Quoted in its entirety from Regents University Library News, Iowa Library Association:
ILL Goes Green in an Iowa University Town
The Ames Public Library (APL), IA, and the Iowa State University (ISU) Library are only about two miles apart, but until recently they exchanged interlibrary loan (ILL) materials using the U.S. Postal Service, which required packages to be routed via Des Moines, 31 miles away. Beginning, last October, the two libraries decided to lower their carbon footprint with a local company called Bikes at Work, a bicycle delivery service that builds its own trailers.
Wayne A. Pedersen, head of acquisitions and ILL/document delivery at the ISU Library, came up with the idea. "I was aware of the company and felt we needed some changes in the way we handled our ILL service," Pedersen said. He reported that a total of 144 items-including books, CDs, and DVDs-have been borrowed by ISU from APL, with 13 borrowed by APL from ISU. While those numbers may seem modest, ISU has actually borrowed items at more than double the previous clip, while delivery speed has been cut by about a third, from 4.63 days to 3.13 days. Moreover, the cost per item is just 48 cents, while the average parcel-not always one item-last year was $2.48. ISU users can order ASU materials via ILL by going to OCLC, bypassing any ISU paperwork. Also, Pedersen noted, the courier service now has enabled APL to loan CDs and DVDs to the ISU Library. Jim Gregory of Bikes at Work explained that the contract is indeed profitable. "The libraries are only a couple of miles apart, so we can make a round trip between them quickly. Also, we happen to have a mail run from a different office on campus to the local post office that we run concurrently with the library book delivery. The post office happens to be only a block from the public library, so the two runs fit together well."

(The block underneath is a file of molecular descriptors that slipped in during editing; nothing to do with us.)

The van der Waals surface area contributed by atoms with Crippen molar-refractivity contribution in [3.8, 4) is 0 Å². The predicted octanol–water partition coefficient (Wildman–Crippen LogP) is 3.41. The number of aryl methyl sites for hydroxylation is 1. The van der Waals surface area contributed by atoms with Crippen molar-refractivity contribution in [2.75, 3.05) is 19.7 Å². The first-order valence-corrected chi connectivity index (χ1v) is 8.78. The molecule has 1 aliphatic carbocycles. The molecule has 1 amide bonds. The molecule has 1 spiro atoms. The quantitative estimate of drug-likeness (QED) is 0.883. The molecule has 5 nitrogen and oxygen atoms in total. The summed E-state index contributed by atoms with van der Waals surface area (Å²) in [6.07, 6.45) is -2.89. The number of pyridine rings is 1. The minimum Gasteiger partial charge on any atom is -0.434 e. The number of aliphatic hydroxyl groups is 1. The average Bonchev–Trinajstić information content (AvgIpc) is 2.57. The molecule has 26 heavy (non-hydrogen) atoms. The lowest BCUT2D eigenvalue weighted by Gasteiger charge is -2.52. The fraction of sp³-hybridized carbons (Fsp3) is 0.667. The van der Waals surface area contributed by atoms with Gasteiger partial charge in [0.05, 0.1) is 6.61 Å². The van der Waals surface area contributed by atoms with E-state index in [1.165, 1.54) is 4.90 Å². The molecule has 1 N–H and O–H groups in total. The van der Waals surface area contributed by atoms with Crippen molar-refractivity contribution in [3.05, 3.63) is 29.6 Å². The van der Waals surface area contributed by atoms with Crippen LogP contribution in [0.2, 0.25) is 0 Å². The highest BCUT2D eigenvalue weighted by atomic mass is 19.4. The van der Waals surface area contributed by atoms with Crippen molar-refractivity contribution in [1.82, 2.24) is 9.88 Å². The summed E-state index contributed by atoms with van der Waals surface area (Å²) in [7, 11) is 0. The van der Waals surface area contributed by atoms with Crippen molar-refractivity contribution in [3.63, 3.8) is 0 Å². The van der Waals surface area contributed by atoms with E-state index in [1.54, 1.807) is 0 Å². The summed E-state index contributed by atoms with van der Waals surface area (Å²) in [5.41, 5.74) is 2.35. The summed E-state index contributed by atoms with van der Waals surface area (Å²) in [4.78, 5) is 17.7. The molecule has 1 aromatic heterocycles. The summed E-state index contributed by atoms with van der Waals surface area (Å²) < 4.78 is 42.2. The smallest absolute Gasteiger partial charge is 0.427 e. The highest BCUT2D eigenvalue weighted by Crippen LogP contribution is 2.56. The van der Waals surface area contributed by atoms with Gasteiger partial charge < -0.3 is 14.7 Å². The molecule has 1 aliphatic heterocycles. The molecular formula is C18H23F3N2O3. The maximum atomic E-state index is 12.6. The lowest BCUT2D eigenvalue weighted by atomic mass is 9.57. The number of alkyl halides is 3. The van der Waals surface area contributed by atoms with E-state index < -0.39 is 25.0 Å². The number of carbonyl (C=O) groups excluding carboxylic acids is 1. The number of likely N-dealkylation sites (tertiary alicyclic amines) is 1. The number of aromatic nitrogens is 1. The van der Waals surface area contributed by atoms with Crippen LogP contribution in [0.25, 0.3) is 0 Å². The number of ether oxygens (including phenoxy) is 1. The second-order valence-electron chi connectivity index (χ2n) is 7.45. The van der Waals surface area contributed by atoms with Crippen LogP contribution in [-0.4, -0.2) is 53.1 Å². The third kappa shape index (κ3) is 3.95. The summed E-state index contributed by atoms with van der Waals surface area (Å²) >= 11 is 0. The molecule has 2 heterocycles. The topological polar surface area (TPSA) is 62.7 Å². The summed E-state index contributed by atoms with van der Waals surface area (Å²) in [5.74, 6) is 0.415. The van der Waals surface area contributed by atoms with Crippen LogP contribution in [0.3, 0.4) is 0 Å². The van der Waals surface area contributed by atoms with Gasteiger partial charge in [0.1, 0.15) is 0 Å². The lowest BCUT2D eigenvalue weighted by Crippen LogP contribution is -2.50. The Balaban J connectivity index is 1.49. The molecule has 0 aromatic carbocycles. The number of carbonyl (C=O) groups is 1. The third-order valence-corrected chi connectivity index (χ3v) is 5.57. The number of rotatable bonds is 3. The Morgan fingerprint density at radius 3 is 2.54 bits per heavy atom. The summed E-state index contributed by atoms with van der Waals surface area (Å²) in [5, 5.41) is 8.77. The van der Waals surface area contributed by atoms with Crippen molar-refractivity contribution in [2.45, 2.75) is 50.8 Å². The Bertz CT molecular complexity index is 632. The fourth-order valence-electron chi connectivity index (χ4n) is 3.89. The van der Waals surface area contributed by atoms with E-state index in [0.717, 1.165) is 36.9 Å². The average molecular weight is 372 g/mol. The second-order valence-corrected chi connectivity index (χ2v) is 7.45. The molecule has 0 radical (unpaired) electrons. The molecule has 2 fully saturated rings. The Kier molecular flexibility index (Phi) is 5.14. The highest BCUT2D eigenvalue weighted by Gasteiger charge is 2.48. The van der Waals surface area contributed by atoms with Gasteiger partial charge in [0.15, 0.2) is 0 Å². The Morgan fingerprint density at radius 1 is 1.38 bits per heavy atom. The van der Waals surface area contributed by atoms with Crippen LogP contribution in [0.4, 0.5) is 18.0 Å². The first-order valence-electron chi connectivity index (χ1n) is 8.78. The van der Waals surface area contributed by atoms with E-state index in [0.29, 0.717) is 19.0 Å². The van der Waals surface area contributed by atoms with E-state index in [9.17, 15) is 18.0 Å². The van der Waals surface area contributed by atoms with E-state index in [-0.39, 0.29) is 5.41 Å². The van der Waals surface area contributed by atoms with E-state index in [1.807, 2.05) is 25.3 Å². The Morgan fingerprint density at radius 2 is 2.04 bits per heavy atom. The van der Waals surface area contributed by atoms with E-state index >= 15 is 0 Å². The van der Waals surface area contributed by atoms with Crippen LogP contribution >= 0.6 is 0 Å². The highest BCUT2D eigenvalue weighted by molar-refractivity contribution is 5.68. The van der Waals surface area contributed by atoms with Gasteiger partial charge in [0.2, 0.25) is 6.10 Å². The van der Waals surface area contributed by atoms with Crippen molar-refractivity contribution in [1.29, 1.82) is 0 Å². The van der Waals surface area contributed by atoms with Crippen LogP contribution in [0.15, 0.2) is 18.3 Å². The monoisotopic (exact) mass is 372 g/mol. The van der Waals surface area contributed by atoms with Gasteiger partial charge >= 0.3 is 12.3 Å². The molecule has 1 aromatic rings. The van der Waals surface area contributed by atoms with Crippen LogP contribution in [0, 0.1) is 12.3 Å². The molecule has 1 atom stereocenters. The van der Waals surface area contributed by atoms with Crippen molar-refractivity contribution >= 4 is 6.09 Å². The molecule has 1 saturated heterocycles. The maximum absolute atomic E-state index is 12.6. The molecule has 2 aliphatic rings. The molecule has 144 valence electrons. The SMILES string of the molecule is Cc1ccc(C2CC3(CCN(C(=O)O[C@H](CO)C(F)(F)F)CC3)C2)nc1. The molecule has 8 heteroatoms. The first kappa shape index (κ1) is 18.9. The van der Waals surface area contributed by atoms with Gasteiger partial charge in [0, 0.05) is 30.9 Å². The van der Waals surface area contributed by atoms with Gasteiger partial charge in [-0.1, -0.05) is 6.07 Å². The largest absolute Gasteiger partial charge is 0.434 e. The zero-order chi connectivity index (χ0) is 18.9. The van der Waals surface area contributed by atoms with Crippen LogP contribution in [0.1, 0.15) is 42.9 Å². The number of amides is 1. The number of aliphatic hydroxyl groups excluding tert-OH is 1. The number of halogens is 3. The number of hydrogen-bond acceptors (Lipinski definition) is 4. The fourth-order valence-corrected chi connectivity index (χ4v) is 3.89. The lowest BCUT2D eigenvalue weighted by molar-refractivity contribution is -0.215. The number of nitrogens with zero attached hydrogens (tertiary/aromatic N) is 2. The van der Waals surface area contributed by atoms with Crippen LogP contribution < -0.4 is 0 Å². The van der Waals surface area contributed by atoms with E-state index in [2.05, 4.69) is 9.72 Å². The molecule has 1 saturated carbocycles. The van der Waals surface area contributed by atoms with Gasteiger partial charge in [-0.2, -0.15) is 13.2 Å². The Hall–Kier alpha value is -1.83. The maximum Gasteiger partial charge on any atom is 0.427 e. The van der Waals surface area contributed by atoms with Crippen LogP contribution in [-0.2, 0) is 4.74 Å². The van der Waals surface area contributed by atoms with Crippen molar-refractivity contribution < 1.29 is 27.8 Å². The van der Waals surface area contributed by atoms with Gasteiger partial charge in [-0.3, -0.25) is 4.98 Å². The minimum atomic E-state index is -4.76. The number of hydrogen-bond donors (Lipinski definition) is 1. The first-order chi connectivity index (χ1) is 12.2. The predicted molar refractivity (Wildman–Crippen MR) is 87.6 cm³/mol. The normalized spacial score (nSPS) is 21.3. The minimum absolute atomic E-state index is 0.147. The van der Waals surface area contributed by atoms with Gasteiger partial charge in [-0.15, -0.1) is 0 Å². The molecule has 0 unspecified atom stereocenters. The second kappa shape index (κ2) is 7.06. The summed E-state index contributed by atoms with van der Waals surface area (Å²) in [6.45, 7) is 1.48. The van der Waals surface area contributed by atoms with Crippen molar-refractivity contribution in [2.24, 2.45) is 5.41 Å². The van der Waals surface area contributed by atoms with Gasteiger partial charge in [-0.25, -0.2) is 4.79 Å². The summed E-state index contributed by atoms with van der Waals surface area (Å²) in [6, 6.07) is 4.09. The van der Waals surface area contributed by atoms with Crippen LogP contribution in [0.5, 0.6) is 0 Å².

"Even without the extra mail run, however, the library book delivery would still be profitable for us," he noted. And there's one more benefit-it's that much easier for the couriers to return their own books.